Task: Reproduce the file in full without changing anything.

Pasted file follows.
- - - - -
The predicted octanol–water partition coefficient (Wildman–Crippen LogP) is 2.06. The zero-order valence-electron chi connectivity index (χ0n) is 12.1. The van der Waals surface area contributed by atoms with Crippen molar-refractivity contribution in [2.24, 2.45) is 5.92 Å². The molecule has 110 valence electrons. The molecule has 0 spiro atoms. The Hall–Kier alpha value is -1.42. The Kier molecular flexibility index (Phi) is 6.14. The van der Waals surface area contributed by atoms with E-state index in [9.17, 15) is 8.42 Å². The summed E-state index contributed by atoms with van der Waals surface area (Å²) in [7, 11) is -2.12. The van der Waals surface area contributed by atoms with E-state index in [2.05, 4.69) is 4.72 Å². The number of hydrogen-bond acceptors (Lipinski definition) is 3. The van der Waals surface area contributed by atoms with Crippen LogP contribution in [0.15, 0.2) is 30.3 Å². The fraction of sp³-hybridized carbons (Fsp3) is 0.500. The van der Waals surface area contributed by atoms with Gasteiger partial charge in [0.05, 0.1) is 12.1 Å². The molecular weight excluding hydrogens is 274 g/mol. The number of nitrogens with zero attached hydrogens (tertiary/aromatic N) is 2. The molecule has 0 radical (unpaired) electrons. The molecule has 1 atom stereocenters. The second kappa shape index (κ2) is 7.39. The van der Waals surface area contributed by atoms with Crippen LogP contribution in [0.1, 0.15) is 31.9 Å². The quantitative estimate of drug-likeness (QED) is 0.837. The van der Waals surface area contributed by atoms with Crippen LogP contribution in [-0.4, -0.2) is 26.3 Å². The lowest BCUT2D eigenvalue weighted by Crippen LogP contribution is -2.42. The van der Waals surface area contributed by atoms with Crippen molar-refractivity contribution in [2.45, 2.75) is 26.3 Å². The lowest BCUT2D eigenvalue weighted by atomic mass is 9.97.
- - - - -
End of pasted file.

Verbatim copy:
The predicted octanol–water partition coefficient (Wildman–Crippen LogP) is 2.06. The zero-order valence-electron chi connectivity index (χ0n) is 12.1. The van der Waals surface area contributed by atoms with Crippen molar-refractivity contribution in [2.24, 2.45) is 5.92 Å². The molecule has 110 valence electrons. The molecule has 0 spiro atoms. The Hall–Kier alpha value is -1.42. The Kier molecular flexibility index (Phi) is 6.14. The van der Waals surface area contributed by atoms with E-state index in [9.17, 15) is 8.42 Å². The summed E-state index contributed by atoms with van der Waals surface area (Å²) in [7, 11) is -2.12. The van der Waals surface area contributed by atoms with E-state index in [2.05, 4.69) is 4.72 Å². The number of hydrogen-bond acceptors (Lipinski definition) is 3. The van der Waals surface area contributed by atoms with Crippen LogP contribution in [0.15, 0.2) is 30.3 Å². The fraction of sp³-hybridized carbons (Fsp3) is 0.500. The van der Waals surface area contributed by atoms with Gasteiger partial charge in [0.05, 0.1) is 12.1 Å². The molecular weight excluding hydrogens is 274 g/mol. The number of nitrogens with zero attached hydrogens (tertiary/aromatic N) is 2. The molecule has 0 radical (unpaired) electrons. The molecule has 1 atom stereocenters. The second kappa shape index (κ2) is 7.39. The van der Waals surface area contributed by atoms with Crippen LogP contribution in [0.1, 0.15) is 31.9 Å². The quantitative estimate of drug-likeness (QED) is 0.837. The van der Waals surface area contributed by atoms with Crippen LogP contribution in [-0.4, -0.2) is 26.3 Å². The lowest BCUT2D eigenvalue weighted by Crippen LogP contribution is -2.42. The van der Waals surface area contributed by atoms with Crippen molar-refractivity contribution in [2.45, 2.75) is 26.3 Å². The lowest BCUT2D eigenvalue weighted by atomic mass is 9.97.